Recently my family embarked to my cousin’s house a couple hours away. Getting there via paved roads means driving east into the town beyond them, fighting through downtown traffic, and then circling back west to their place at the edge of the woods. It annoys us to no end to take such a circuitous route when the miles driven exceed by a fair amount the miles a crow would fly to get there. So when my cousin discovered a more direct dirt road route two or three highway exits earlier we were excited to try it. He gave us the directions, which I ignored in the moment. No need to pull over to the shoulder and write it all down, after all. When I hit the appropriate exit I fired up the ol’ GPS which definitely seemed to have a good tack on which forest roads to take.
We then continued to simply follow the turn by turn instructions and shortly thereafter found ourselves in quite the jam. Our last turn off of the mountain required every ounce of our SUV’s capacity as we slowly picked and slid our way down a rocky, washed out hillside until we could go no further. Backing up merely meant spinning out and to go forward would slam us in a rut so deep and jutted I feared debilitating personal and vehicular damages. Night enveloped us, the kids panicked, and my wife had had enough. We gathered our luggage, walked the rest of the way down the rocky crags to dirt road intersection by flashlight, and called in a ride. After having read about the proverbial “death by GPS” I became its latest victim.
Eventually I got the rig back to town in one piece but not until after a lot of time spent clearing the way with hand tools, damage to my undercarriage, and several harrowing moments at the wheel careening around between rocks and hard places.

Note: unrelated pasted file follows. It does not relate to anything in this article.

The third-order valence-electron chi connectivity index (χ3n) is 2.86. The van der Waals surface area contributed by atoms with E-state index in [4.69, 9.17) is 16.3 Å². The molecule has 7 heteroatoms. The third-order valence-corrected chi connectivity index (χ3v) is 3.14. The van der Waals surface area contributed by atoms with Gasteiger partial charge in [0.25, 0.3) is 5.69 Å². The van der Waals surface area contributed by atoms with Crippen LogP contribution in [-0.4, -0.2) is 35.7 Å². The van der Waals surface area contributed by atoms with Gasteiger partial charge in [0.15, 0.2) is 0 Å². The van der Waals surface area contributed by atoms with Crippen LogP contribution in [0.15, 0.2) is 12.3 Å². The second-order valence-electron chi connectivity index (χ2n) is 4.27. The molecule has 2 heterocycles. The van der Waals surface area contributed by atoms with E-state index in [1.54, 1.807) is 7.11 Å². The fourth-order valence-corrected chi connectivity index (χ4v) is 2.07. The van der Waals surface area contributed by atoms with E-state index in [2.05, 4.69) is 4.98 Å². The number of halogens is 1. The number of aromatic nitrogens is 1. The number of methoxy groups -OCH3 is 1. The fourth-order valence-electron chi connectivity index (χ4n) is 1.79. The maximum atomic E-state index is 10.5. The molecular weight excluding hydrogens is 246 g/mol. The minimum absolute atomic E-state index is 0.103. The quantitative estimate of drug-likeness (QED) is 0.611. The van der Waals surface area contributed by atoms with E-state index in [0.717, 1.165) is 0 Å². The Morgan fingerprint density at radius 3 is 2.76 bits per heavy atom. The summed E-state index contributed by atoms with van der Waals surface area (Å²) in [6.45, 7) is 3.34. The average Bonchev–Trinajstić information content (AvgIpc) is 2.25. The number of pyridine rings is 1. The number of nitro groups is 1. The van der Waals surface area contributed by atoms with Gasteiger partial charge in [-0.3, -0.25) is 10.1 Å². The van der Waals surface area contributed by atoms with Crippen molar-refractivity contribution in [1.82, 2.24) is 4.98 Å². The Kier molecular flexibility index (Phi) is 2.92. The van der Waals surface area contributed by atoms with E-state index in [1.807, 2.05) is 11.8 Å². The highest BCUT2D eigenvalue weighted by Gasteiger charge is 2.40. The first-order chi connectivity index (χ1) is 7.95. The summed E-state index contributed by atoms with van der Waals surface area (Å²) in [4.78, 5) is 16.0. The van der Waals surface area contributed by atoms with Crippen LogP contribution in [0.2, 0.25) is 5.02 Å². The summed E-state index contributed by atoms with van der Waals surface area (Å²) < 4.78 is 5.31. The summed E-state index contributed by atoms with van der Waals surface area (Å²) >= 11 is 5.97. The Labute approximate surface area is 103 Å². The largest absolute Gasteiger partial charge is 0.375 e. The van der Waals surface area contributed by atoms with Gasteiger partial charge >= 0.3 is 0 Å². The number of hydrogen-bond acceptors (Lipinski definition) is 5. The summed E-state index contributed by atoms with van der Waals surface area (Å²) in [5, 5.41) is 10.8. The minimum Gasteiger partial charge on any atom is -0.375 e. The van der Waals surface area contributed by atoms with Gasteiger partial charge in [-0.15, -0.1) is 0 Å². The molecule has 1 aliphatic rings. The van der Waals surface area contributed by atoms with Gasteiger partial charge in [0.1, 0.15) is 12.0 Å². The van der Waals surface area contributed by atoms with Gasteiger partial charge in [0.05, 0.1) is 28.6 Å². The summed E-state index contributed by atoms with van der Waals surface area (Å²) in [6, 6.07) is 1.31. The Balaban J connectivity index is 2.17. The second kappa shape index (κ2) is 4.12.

What does this have to do with college affordability? Plenty.
Continue reading Getting Stuck: Of SUVs and Bills
The Particular Dangers of School Loans
Are student loans, in fact, particularly dangerous? Let’s start off by acknowledging that all loans are in some way dangerous. The Bible stops short of calling debt sin but discourages their use vehemently. It variously refers to loans as curses, stupidity, and snares among other things. “The borrower is slave to the lender” still rings true in our free society, with “I owe, I owe, it’s off to work I go” being the driving force behind disagreeable careers everywhere. While financial geeks can dither about the differences between “good debt” and “bad debt,” even in instances of so-called good debt such as mortgages and student loans the borrower should heed these warnings and proceed with utmost caution. Especially when lenders structure their loans to set the borrower up for failure.
Continue reading The Particular Dangers of School Loans
Chart: Lifetime Earnings By Major
(Click on the chart above to go to the original report or here for a fuller breakdown in pdf)
This chart comes to us from a report by Brad Hershbein and Melissa S. Kearney of the Hamilton project titled “Major Decisions: What Graduates Earn over Their Lifetimes.” The chart/research lets us know a few key findings that we may find helpful beyond the usual high school vs college earnings averages.
Continue reading Chart: Lifetime Earnings By Major